Helen Levitt

Black-and-white photograph of a young woman looking at the camera seated in the lap of an older woman who is looking away.
New York, ca. 1942
gelatin silver print, 11 x 14 inches (sheet) [27.9 x 35.6 cm]

Helen Levitt began photographing New York City street scenes in the late 1930s. Her photographs capture the dynamism of the urban environment, with a specific eye to the unconsciously choreographed play-life of children. Levitt’s pictures address the interaction in the urban theatre, and in particular document the resourceful nature of children as they create entire worlds from simple materials and their imaginations. In the 1970’s Levitt began photographing in color and proved herself as a gifted color photographer. A Way of Seeing, Helen Levitt, Slide Show, and In the Street number among her monographs. Her work is held in the collections of the Art Institute of Chicago, Corcoran Gallery of Art, Washington, D.C., the Metropolitan Museum of Art, and the Whitney Museum, among many others.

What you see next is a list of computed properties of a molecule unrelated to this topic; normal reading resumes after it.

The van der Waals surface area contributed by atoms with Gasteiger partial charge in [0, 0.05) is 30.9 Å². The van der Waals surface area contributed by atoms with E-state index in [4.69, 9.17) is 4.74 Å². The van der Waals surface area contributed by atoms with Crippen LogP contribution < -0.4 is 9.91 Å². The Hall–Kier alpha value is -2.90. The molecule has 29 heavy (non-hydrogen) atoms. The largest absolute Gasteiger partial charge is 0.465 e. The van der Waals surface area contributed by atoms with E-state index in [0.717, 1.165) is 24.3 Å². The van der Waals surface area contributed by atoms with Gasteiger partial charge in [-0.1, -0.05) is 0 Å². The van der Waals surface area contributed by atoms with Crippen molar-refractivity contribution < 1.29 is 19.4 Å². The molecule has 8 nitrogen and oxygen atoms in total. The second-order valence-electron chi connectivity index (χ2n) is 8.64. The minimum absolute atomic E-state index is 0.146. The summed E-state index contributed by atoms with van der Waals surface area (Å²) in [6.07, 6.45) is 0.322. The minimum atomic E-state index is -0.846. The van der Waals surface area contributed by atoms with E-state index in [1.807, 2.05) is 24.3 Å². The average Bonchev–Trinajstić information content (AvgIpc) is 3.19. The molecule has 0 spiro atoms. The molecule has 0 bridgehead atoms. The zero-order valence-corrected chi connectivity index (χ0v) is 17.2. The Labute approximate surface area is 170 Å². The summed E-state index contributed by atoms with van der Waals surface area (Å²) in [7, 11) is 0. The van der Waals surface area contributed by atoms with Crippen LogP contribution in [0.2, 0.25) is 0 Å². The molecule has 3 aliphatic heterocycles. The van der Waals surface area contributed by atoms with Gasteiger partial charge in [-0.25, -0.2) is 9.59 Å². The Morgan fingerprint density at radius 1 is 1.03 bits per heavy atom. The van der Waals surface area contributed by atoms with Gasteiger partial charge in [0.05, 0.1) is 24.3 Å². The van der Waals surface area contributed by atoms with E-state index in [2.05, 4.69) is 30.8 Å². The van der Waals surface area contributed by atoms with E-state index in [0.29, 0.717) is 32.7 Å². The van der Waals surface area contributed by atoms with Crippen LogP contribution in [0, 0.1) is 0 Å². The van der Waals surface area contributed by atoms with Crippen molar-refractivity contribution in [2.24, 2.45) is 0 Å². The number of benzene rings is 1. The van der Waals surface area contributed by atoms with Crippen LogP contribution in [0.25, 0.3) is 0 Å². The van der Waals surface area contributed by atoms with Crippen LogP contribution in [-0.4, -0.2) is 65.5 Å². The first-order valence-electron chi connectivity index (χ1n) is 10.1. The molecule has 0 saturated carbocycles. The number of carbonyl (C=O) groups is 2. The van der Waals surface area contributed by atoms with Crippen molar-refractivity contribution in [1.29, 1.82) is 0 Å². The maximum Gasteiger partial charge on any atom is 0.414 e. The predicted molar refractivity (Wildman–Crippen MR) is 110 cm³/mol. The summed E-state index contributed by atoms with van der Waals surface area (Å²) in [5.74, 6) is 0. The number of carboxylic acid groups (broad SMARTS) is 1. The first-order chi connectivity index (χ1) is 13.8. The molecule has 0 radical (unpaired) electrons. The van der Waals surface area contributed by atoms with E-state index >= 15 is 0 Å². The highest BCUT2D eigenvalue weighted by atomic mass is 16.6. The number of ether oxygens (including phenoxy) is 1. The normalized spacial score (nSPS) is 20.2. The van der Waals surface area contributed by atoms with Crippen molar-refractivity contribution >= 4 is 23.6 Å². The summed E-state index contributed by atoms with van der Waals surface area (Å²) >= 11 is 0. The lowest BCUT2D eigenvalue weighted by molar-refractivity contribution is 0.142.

Color photograph of five young children on a city sidewalk before a graffitied storefront
New York, 1972
dye-transfer print, 15-7/8 x 19-7/8 inches (sheet) [40.3 x 50.5 cm]
Black-and-white photograph of a child in a makeshift costume and mask holding a large chef's knife.
New York, ca. 1939
gelatin silver print, 8-3/4 x 3-3/4 inches (sheet) [22.2 x 9.5 cm]
Black-and-white photograph of a man sitting on the front bumper of a vehicle with his arm raised
New York, ca. 1945
gelatin silver print, 11 x 14 inches (sheet) [27.9 x 36.5 cm]